7 Crazy Discoveries Made With Google Earth Source:

Ever since Google Earth was officially launched in 2005, it’s been an invaluable tool for mapping the Earth and giving anyone with internet access the ability to discover countless geographical wonders. With the sheer magnitude of the program’s aquired images, it then makes sense that a lot of bizarre, fascinating discoveries have been made along the way. Read on to see 7 of the best.

7. Firefox Logo

Seeing overhead shots of crop circles is nothing new, but finding one that looks exactly like the Firefox browser’s logo in an Oregon oat field might make you think that all aliens might really be corporations. Thankfully, the logo was put there as a stunt by a group of Firefox fans and took 2 weeks to plan and only 24 hours to assemble. The team also arranged their cars underneath the logo to spell out “FX”. You can read about how they assembled everything here. Source:

6. Largest Swimming Pool

Aerial photos are a great way to see who has a pool and who doesn’t in your neighbourhood, but have you ever wondered what the biggest swimming pool in the world would look like? This Google Earth aerial shot shows the pool at the San Alfonso del Mar resort in Algarrobo, Chile. The pool measures over a kilometer in length and holds 250 million liters (or 66 million gallons) of water. The pool is such a architectural marvel that a new technology that filters and collect ocean water was created to make it a reality.*cl%7Csan_alfonso_del_mar%20copia*jpg/arqchile*cl%7Csan_alfonso*htm/ Source:

5. Heart-Shaped Island

The owner of this island in the Adriatic sea is probably thankful for the marketing assist from Mother Nature.  The distinct heart-shape of the desert island of Galesnjak became a viral sensation and couples tourist destination after its discovery through Google Earth. Allegedly, the island’s owner at the time wasn’t even aware of his property’s shape until he received numerous requests from love-happy tourists hoping to book a stay on Love Island (author’s creation). Source:

4. Giant Pink Bunny

Here’s a truly bizarre discovery: a 200-foot long toy rabbit was spotted in a farm field northern Italy. The rather creepy looking bunny didn’t get there by accident though. A local art collective made up of old ladies knitted the giant wool creature for people to play with. The stuffed animal has already attracted a ton of visitors and the plan is to keep it there until 2025. Source:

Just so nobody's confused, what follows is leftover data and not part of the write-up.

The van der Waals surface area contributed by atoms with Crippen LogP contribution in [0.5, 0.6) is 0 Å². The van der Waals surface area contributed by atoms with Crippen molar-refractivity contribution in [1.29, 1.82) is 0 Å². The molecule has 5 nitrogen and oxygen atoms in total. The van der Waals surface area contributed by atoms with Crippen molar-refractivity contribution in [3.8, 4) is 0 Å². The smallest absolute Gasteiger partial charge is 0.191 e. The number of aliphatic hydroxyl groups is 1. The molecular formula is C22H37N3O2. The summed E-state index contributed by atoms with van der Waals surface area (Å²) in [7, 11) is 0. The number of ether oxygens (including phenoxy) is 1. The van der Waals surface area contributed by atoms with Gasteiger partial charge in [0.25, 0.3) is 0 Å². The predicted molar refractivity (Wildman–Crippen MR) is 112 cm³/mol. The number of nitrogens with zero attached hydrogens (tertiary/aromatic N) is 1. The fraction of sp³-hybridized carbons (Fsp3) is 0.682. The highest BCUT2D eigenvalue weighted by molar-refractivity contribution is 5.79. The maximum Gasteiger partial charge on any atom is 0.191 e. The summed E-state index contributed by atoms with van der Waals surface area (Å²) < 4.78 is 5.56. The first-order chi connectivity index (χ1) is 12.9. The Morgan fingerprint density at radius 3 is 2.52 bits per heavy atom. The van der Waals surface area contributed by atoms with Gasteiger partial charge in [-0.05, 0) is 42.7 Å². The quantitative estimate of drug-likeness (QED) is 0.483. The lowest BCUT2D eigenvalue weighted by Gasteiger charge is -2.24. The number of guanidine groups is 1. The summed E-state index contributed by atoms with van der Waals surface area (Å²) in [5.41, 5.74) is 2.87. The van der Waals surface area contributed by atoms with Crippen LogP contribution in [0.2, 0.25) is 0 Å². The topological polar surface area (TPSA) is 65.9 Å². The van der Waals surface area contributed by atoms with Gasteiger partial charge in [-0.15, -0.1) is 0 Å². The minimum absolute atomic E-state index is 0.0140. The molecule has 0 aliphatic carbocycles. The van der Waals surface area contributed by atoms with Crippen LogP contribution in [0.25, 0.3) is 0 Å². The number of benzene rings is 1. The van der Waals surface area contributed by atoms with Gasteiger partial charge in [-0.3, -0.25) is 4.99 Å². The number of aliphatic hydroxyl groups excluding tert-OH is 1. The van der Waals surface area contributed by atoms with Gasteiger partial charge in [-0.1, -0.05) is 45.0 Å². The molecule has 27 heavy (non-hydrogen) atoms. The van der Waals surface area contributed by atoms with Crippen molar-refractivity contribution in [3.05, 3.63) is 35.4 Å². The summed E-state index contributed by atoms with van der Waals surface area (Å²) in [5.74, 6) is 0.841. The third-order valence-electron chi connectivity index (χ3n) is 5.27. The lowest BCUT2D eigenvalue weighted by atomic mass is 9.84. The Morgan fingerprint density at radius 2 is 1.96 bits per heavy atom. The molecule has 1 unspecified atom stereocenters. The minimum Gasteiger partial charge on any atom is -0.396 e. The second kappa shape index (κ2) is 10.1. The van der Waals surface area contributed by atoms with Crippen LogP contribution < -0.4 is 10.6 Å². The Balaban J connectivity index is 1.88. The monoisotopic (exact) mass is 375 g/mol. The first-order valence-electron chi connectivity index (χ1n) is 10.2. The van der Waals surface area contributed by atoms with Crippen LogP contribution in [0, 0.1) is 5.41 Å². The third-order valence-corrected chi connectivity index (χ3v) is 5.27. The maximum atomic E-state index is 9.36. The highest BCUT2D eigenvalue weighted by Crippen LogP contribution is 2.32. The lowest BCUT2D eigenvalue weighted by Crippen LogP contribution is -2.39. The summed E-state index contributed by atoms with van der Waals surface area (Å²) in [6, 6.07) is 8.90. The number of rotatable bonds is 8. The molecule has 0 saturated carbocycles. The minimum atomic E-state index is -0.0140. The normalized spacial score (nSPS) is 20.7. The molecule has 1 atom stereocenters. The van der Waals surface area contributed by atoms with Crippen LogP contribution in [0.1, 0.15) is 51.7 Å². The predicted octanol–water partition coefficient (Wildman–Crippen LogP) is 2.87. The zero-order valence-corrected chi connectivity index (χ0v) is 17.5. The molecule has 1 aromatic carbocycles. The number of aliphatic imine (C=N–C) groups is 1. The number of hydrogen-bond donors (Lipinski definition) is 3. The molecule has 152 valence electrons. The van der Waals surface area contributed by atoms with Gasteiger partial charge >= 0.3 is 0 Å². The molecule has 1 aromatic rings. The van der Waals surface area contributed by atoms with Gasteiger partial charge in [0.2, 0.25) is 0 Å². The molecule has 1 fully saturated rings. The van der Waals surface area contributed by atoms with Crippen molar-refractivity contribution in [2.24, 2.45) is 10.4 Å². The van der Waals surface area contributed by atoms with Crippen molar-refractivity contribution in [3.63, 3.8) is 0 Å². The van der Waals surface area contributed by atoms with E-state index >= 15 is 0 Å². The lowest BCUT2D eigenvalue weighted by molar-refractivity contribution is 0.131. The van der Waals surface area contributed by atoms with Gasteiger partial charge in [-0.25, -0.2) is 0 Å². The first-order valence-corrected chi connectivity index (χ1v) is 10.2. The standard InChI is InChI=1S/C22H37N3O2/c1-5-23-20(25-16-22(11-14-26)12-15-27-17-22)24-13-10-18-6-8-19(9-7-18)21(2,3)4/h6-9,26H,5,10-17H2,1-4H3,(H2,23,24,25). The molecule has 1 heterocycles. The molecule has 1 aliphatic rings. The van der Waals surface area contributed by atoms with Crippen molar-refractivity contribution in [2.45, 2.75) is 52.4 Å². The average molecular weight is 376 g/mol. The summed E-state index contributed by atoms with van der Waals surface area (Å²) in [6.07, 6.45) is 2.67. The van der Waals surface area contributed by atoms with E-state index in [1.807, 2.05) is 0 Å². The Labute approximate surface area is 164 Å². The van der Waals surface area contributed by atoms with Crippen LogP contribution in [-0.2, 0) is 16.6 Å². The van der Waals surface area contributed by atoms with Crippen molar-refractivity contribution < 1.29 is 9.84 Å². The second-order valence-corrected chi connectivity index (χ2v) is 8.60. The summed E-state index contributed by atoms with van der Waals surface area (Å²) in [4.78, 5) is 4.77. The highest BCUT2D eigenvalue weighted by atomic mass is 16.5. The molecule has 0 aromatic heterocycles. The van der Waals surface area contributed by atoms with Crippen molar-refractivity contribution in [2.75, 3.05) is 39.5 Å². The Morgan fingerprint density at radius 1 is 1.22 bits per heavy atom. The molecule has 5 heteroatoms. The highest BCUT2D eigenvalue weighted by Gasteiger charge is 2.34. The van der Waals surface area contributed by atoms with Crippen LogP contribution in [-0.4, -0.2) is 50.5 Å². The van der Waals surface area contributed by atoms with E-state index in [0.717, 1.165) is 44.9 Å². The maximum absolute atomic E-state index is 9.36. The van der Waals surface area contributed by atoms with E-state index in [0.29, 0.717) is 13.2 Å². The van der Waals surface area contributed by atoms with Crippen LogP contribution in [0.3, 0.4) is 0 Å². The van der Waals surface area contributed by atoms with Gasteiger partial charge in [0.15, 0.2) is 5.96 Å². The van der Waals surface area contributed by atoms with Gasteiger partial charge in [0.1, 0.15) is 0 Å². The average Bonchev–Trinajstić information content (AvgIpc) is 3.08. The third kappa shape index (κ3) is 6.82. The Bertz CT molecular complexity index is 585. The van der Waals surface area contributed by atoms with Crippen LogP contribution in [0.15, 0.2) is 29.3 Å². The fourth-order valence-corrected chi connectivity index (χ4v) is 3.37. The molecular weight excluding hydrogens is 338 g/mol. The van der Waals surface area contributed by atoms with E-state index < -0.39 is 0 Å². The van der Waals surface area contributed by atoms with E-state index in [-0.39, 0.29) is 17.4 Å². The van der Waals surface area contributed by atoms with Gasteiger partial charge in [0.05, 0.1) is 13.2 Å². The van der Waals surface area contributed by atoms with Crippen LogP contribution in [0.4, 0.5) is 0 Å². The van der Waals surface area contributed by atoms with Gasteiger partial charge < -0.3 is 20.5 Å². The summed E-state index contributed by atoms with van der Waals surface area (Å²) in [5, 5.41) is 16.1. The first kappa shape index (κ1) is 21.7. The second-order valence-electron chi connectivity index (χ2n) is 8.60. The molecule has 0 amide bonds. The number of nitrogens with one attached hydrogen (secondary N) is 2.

3. Airplane Graveyard

The Aerospace Maintenance And Regeneration Center (AMARC) wasn’t a secret before Google Earth came along, but the mapping program helped capture the awe-inspiring scale of the facility. Over 4,200 aircraft dot the landscape often referred to as “The Boneyard”. While AMARC spends a lot of time repairing aircraft and repurposing parts for reuse, it doesn’t take away from the astonishing sight of seeing thousands of abandoned aircraft in the same spot in the desert. Source:

2. Wild Elephant Herd

Wildlife poaching is an epidemic in central Africa thanks to the high black market prices of animal goods like ivory, so seeing this picture of a group of elephants in Chad’s Zakouma National Park is a reminder of the what’s at stake if poaching is not combated and mammals such as the elephant are driven to extinction. Source:

1. 2000-Year Old Roman Villa

There have been a lot of funny discoveries made using Google Earth, but its functionality goes far beyond finding a giant stuffed bunny in an Italian field (as awesome as that is). Back in 2005, an Italian computer programmer named Luca Mori was looking at maps of his town of Sorbolo when he made a shocking discovery. It turns out that a group of “rectangular shadows” were actually the outlines of an ancient villa’s courtyards. An archeology team was called in and the findings were confirmed — Mori had discovered a 2000-year old Roman villa. Source:


Nick Steinberg (@Nick_Steinberg)

Nick Steinberg (@Nick_Steinberg)